MTA: Feed was kind of like that—it was both comic and satirical. There are some funny parts in the sequel to Octavian Nothing, but it’s not exactly a ripsnorter; it’s about incredible human cruelty and oppression. I think I naturally see comic elements as having the ability to embody the kind of grotesqueness that’s part of human nature.

GMU: Your books seem to market to children and young adults, yet they appeal to a larger adult audience. Do you tend to write with a specific audience in mind?

MTA: Some of them I wrote with a specific audience in mind, like Whales on Stilts and The Clue of the Linoleum Lederhosen. I wrote those thinking of 10-year-olds. However, Octavian Nothing is a historical novel—that was a case where I had to force myself to not think of an audience. I wanted to imagine how the character would really speak, regardless of the readership. I tried to blank out the idea of a specific audience, because if I started worrying about “Will people understand this?” or whatever, then I was going to end up stunting him as a character. So, in order to make him fully bloom, I blocked out the idea of an audience and wrote what I honestly believed he’d write and say.

Wordcandy: When you get to a point when you're really low on inspiration and the muses have run away, what do you do? Is there a particular piece of music or a book that you turn to that relaxes you enough to find that inspiration?

MTA: That’s a great question and the answer is yes, for both of those. For each project, I tend to have pieces of music that embody the texture of the writing that I want in that project. Sometimes they’re a piece of music from the period of time featured in the book’s setting, and sometimes there’s just something about them that makes it feel like the kind of prose I want for a particular project. I also read authors who, one way or another, shove me in the right direction. For example, for the 18th century book I continually read 18th century novels, so my natural voice began to write in stilted, 18th century-style prose. But sometimes I would read something modern that gave me a little side wind….

I’m very careful about what I read when I’m writing, because you tend to take on a tinge of whatever it is you’re reading when you write. I don’t know if you've ever noticed when you're writing book reviews, but sometimes you write the review and realize that you’ve written it in the style of the book you’re reviewing. It’s very hard to separate yourself from what you read, which is why it is important to judge what you read carefully.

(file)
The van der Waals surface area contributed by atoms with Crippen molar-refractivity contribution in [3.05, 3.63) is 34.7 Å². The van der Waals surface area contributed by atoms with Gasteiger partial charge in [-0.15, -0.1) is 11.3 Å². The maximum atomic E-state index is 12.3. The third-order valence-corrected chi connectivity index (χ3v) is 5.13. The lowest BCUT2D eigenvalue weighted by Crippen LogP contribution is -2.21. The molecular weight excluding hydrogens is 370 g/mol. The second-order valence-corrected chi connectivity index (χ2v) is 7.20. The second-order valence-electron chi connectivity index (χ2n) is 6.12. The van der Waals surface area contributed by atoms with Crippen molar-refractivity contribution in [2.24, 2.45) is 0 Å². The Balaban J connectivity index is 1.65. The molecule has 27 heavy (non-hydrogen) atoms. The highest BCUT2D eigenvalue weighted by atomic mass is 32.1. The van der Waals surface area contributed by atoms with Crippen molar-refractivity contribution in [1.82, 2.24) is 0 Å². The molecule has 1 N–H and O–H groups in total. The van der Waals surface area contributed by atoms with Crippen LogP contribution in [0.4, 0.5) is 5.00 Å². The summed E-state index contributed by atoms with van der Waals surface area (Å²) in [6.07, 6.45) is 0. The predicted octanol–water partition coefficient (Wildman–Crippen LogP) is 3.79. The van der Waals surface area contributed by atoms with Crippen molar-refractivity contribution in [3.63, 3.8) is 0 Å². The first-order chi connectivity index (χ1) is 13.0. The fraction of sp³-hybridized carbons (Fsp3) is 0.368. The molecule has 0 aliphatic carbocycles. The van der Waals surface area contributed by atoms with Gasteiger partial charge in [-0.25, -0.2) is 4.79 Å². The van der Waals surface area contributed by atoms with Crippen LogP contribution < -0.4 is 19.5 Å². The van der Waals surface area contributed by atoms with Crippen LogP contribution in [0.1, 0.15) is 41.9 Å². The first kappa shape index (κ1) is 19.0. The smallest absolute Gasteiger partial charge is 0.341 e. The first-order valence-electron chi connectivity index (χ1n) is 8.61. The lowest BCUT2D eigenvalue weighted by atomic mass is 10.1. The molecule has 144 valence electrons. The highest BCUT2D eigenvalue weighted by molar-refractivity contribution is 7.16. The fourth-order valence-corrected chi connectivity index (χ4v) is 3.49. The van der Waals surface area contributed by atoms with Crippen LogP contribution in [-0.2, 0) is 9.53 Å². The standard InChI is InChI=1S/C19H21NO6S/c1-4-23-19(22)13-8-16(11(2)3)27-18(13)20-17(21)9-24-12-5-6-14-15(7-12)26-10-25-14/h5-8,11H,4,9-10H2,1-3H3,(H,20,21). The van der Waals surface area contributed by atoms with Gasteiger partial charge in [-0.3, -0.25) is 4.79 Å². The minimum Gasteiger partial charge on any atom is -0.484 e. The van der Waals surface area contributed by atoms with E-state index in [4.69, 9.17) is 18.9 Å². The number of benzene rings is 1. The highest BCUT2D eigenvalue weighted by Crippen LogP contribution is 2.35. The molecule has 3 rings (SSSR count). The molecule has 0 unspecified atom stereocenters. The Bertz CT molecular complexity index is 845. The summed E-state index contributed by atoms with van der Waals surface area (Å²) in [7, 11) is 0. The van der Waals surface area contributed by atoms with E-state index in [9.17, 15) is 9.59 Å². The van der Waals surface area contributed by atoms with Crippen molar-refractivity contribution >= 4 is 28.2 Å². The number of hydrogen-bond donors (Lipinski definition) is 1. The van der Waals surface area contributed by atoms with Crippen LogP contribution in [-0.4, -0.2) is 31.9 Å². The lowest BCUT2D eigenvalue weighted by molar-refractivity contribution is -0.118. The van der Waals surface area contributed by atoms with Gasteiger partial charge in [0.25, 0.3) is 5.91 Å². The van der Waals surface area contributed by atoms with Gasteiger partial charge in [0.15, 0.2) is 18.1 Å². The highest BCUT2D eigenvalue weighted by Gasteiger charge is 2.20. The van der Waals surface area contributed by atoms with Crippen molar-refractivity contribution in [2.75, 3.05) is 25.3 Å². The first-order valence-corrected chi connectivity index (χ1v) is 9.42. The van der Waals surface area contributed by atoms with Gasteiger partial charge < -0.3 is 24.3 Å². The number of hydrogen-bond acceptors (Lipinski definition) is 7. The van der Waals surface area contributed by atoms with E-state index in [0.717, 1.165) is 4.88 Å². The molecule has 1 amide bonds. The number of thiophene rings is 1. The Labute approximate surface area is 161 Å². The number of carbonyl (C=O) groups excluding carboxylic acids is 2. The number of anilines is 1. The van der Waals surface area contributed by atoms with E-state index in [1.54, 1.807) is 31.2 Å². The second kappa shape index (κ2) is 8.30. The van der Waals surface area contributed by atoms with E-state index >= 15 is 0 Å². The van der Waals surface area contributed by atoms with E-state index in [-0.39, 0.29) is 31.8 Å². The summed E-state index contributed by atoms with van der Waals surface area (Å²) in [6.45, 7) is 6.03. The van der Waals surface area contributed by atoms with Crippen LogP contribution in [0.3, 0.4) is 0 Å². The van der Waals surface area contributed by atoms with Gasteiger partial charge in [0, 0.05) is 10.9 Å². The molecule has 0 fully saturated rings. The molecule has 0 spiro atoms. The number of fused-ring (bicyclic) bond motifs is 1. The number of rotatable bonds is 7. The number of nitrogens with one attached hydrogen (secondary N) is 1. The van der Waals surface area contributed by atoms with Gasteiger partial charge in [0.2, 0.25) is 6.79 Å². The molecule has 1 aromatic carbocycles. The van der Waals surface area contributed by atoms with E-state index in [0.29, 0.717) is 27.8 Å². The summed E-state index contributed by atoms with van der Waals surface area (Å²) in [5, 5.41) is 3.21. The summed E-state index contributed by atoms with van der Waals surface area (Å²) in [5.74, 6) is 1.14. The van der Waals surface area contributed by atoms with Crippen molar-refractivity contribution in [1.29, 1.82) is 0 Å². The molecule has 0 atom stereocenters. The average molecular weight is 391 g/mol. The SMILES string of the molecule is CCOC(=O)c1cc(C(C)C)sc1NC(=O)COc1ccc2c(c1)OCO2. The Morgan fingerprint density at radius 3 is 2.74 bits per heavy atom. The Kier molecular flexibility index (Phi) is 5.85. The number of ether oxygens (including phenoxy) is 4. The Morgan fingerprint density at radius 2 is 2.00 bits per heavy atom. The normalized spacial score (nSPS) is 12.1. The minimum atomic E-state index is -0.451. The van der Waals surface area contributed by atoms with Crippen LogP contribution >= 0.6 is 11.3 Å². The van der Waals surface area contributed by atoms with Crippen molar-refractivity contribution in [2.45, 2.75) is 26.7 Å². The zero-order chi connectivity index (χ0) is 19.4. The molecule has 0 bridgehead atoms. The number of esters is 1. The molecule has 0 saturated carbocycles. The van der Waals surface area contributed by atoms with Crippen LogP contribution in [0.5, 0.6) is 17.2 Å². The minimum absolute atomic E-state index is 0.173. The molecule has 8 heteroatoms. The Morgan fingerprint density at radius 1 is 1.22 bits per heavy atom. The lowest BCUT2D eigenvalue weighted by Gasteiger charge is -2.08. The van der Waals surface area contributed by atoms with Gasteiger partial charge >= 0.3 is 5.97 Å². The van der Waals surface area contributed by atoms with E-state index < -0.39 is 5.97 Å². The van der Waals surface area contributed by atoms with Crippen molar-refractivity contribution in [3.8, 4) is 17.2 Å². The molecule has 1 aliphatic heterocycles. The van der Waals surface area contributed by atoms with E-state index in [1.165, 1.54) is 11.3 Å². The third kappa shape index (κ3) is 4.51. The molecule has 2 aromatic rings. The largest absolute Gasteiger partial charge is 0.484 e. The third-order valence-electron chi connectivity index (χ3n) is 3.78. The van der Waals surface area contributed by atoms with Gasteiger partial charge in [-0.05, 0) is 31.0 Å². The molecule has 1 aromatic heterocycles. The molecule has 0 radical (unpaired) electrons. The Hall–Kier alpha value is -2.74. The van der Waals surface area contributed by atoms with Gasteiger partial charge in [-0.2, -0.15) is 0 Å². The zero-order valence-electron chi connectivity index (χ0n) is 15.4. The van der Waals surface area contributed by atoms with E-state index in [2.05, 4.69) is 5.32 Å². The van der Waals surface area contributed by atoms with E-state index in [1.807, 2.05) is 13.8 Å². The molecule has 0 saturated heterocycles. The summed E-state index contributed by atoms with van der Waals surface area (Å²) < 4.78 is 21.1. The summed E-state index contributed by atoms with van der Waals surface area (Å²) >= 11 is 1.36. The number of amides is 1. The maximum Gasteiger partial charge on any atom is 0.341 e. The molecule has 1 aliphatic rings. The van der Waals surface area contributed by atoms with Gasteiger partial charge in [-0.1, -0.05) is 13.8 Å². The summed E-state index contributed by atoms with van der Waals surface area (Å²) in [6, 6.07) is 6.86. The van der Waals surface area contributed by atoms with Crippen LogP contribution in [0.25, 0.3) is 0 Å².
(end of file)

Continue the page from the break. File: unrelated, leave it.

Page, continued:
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We try to meet every bibliophile’s entertainment needs here at Wordcandy, and that includes fans of recreational cookbook reading. Check out Stephanie Anderson’s Killer Pies: Delicious Recipes from North America’s Favorite Restaurants:

Doesn’t that look great? On top of having awesome cover art (I love the vaguely threatening-looking utensils), Ms. Anderson’s publisher has a webpage up that allows you to try out three of the book’s featured recipes—pecan, apple, and a gorgeous raspberry-rhubarb.

...can you tell I haven’t had breakfast yet?


Tuesday, October 09, 2007

Great news for manhwa fans...

We've been complaining for a while about the demise of ICE Kunion, the English-language publisher of several of our favorite manhwa titles. (Hey, the idea that we'd never find out what happened in Angel Diary was very upsetting.) So we were delighted to see that Yen Press, the upcoming manga/manhwa imprint of Hachette Book Group USA, has taken over all of ICE Kunion's titles. Here's a snippet of their press release:

"Yen Press has announced that it will acquire ICE Kunion, a publisher of South Korean graphic novels, or manhwa. Following the acquisition, Yen Press will sell and distribute ICE Kunion’s existing inventory, which will be readily available starting this fall. In addition, Yen Press plans to continue to publish new installments of series that began under ICE Kunion as part of the Yen Press imprint in 2008."

Unfortunately, the "starting this fall" bit is fairly vague. I can't find updated release info on Amazon, because, according to their records, most of these books are already out. (ICE Kunion kept on posting release dates for their series, even after they'd stopped producing anything—volume 2 of Goong allegedly came out, like, a year ago.) Still, this is the first sign of life we've seen for any of these series in ages, so we're really excited: more Goong! More Angel Diary! More Cynical Orange! YAY!


Monday, October 08, 2007

Ms. Black Speaks!

Behold, my interview with the fantastically awesome Holly Black, author of the Wordcandy Featured Book pick Ironside:

1. Can you give us any news on your upcoming story The White Cat? Does it have anything to do with the fairy tale of the same name?
It won’t be out for a few years since I just sold it now, and I only have three chapters. But I am really excited that it’s not about faeries. It’s my first non-faerie book! I’m excited to try something different. It’s based on a fairy tale that I loved when I was a kid, but it’s going to be contemporary dark fantasy—grifters, private schools, curse magic, and a cat in a dress.